The Muslim Brotherhood's Conquest of Europe
by Lorenzo Vidino
Since its founding in 1928, the Muslim
Brotherhood (Hizb al-Ikhwan
al-Muslimun) has profoundly influenced the
political life of the Middle East. Its motto
is telling: "Allah is our objective. The Prophet is our leader. The Qur'an is our law. Jihad is our way. Dying in the way of
Allah is our highest hope."
While the Brotherhood's radical ideas have
shaped the beliefs of generations of Islamists, over the past two decades, it
has lost some of its power and appeal in the Middle East,
crushed by harsh repression from local regimes and snubbed by the younger
generations of Islamists who often prefer more radical organizations.
But the Middle East
is only one part of the Muslim world. Europe
has become an incubator for Islamist thought and political development. Since
the early 1960s, Muslim Brotherhood members and sympathizers have moved to Europe and slowly but steadily established a wide and
well-organized network of mosques, charities, and Islamic organizations. Unlike
the larger Islamic community, the Muslim Brotherhood's ultimate goal may not be
simply "to help Muslims be the best citizens they can be," but rather
to extend Islamic law throughout Europe and the United States.
Four decades of teaching and cultivation
have paid off. The student refugees who migrated from the Middle East forty
years ago and their descendants now lead organizations that represent the local
Muslim communities in their engagement with Europe's
political elite. Funded by generous contributors from the Persian
Gulf, they preside over a centralized network that spans nearly
every European country.
These organizations represent themselves as
mainstream, even as they continue to embrace the Brotherhood's radical views
and maintain links to terrorists. With moderate rhetoric and well-spoken
German, Dutch, and French, they have gained acceptance among European
governments and media alike. Politicians across the political spectrum rush to
engage them whenever an issue involving Muslims arises or, more parochially,
when they seek the vote of the burgeoning Muslim community.
But, speaking Arabic or Turkish before
their fellows Muslims, they drop their facade and embrace radicalism. While
their representatives speak about interfaith dialogue and integration on
television, their mosques preach hate and warn worshippers about the evils of
Western society. While they publicly condemn the murder of commuters in Madrid and school children in Russia, they continue to raise
money for Hamas and other terrorist organizations.
Europeans, eager to create a dialogue with their increasingly disaffected
Muslim minority, overlook this duplicity. The case is particularly visible in Germany, which retains a place of key importance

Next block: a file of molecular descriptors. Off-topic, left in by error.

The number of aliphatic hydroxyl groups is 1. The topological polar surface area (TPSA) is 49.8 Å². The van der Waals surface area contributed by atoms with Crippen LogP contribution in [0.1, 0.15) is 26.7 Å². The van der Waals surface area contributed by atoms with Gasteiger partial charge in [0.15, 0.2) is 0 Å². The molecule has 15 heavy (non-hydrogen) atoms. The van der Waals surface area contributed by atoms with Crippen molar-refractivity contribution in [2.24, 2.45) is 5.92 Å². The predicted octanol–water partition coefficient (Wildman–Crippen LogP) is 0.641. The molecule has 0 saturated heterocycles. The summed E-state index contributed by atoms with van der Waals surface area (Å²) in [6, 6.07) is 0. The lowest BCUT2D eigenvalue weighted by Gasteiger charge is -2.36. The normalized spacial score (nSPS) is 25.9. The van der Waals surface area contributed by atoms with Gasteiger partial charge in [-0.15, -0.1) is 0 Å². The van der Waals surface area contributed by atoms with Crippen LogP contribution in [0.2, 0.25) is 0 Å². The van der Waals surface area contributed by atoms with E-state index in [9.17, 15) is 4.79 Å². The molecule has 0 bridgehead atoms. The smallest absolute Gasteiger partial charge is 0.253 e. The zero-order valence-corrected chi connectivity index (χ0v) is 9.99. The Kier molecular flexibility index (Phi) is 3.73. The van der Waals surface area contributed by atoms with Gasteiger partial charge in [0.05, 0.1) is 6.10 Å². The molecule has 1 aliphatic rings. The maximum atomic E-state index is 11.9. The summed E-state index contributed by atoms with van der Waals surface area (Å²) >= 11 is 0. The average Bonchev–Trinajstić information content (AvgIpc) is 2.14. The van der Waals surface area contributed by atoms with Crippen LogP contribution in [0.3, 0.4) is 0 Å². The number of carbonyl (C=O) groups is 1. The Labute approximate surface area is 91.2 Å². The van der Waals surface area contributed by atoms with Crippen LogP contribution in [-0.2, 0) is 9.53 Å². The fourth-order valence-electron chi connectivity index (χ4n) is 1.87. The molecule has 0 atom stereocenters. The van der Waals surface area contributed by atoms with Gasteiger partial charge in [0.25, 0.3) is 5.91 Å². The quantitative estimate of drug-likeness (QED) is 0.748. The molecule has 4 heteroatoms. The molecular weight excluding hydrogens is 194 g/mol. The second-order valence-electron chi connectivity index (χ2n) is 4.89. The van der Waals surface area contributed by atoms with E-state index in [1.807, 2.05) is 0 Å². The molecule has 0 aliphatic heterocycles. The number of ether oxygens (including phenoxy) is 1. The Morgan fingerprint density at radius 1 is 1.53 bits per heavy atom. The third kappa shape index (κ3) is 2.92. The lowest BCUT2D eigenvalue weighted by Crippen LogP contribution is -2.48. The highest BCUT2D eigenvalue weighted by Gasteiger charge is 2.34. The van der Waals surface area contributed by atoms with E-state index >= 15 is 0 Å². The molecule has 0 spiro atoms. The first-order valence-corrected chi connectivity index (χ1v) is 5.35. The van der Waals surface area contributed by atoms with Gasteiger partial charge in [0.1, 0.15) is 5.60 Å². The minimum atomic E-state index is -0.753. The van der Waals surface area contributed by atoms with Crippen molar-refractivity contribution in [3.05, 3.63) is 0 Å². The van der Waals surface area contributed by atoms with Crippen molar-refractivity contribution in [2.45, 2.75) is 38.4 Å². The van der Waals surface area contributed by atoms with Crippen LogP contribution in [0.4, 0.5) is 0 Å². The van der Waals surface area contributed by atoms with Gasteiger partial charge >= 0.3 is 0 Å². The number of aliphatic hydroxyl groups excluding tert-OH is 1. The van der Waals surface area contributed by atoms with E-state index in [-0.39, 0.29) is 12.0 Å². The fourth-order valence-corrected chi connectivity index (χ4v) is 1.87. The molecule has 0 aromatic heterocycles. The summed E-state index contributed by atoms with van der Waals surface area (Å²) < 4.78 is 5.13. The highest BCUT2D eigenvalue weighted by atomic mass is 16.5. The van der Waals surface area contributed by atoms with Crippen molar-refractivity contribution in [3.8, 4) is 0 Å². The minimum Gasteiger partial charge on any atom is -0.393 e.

in Europe, not only because of its location at the heart of Europe,
but also because it played host to the first major wave of Muslim Brotherhood
immigrants and is host to the best-organized Brotherhood presence. The German
government's reaction is also instructive if only to show the dangers of
accepting Muslim Brotherhood rhetoric at face value, without looking at the
broader scope of its activities.
The Muslim Brotherhood
The situation in Germany is
particularly telling. More than anywhere else in Europe, the Muslim Brotherhood
has gained significant power and political acceptance. Islamist organizations
in other European countries now consciously follow the model pioneered by their
During the 1950s and 1960s, thousands of
Muslim students left the Middle East to study
at German universities, drawn not only by the German institutions' technical
reputations but also by a desire to escape repressive regimes. Egyptian ruler Gamal Abdel Nasser's regime was
especially vigorous in its attempts to root out the Islamist opposition.
Beginning in 1954, several members of the Muslim Brotherhood fled Egypt to escape
arrest or assassination. West
Germany provided a welcome refuge. Bonn's motivations were
not simply altruistic. As terrorism expert Khalid Durán explained in his
studies on jihadism in Europe,
the West German government had decided to cut diplomatic relations with
countries that recognized East
Germany. When Egypt
and Syria established
diplomatic relations with the communist government, Bonn decided to welcome Syrian and Egyptian
political refugees. Often, these dissidents were Islamists. Many members of the
Muslim Brotherhood were already familiar with Germany. Several had cooperated
with the Nazis before and during World War II.
Some had even, reportedly, fought in the infamous Bosnian Handschar
division of the Schutzstaffel (SS).
One of the Muslim Brotherhood's first
pioneers in Germany
was Sa‘id Ramadan, the
personal secretary of Muslim Brotherhood founder Hassan
Ramadan, an Egyptian who had led the Muslim Brotherhood's irregulars in Palestine in 1948,
moved to Geneva in 1958 and attended law school
In Germany, he founded what
has become one of Germany's
three main Muslim organizations, the Islamische Gemeinschaft Deutschland (Islamic Society of Germany, IGD),
over which he presided from 1958 to 1968.
Ramadan also cofounded the Muslim World League,
a well-funded organization that the Saudi establishment uses to spread its
radical interpretation of Islam throughout the world. The U.S. government
closely monitors the activities of the Muslim World League, which it accuses of
financing terrorism. In March 2002, a U.S. Treasury Department-led task force
raided the group's Northern Virginia offices
looking for documents tying the group to Al-Qaeda, Hamas,
and Palestinian Islamic Jihad. In January 2004, the Senate Finance Committee
asked the Internal Revenue Service for its records on the Muslim World League